Blog 10 - Looking Up...Sewing B&W images

Reflections on the June sharing event at University of Northampton.

Photo Credit: Ed Dimsdale - Model Love

I was sharing process not practice.

I was exploring how I could take elements from the process and the development of the practice and re-configure them in a practice as research context. How could I share and allude to: traces, documents, documentation and its accompanying technologies whilst activating spectator-performer configurations, through the everyday and the performative?

What is the (right) frame that allows for the sharing of such a reflexive space-time?

This process is different from but intrinsic to my practice.

The everyday within the performative: placing the age-old, everyday sewing (feminine presence) of the huge B&W prints “a reference to books and knowledge” (Vida Midgelow) alongside the everyday modern laptop on the nest of wooden, front room, tables. The domestic alongside and within the theatrical. Daily (yoga) practice helps me sit still alongside the documents and traces of the performative. I sit quietly as the spectators are moving in relation to each other, to me, to the monitors. 

Key (self) reflections;

I am exploring stillness through multi-modal avenues.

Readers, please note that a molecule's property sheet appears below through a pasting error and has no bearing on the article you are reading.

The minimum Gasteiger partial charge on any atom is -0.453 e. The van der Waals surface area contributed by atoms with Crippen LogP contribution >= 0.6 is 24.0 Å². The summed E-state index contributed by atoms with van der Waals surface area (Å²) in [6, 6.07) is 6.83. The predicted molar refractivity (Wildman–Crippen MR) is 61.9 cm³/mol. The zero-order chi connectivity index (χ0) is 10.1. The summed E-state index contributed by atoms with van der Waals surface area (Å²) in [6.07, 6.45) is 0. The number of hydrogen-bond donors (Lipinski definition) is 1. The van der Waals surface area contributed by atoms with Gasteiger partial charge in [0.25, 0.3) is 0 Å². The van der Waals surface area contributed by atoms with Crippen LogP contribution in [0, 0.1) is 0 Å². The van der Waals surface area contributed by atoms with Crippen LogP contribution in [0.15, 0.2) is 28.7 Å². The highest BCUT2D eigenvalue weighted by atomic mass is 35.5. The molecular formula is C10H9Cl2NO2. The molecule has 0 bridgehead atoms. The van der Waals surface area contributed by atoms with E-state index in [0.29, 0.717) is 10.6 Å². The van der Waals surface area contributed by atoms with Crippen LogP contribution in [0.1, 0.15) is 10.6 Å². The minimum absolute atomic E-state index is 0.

For me, it was/is a big personal risk putting myself in the sharing.

I wanted to create an exploratory dissemination space that gave/elicited choice. I was interested in the setting up of, the creation of a space that invoked or invited calmness.

Key Questions;

Is quietness a pre-requisite for stillness?

Is sound a pre-requisite for silence?

It is all relational.

The ‘outside’ world is always forcing its way in.

The inter-relationship between silence and stillness (sound and image) amongst and alongside the action (of spectators-performers) and their quietness (sometimes stillness).

It was all so busy – all those parts of the process co-existing. Images and sounds spilling over – border-less, akin to the process. The multiplicity of images – creating their own stillness, pointing to still-ing and yet a single repeated image (the small boy) was/is the closest thing for me and others to finding stillness.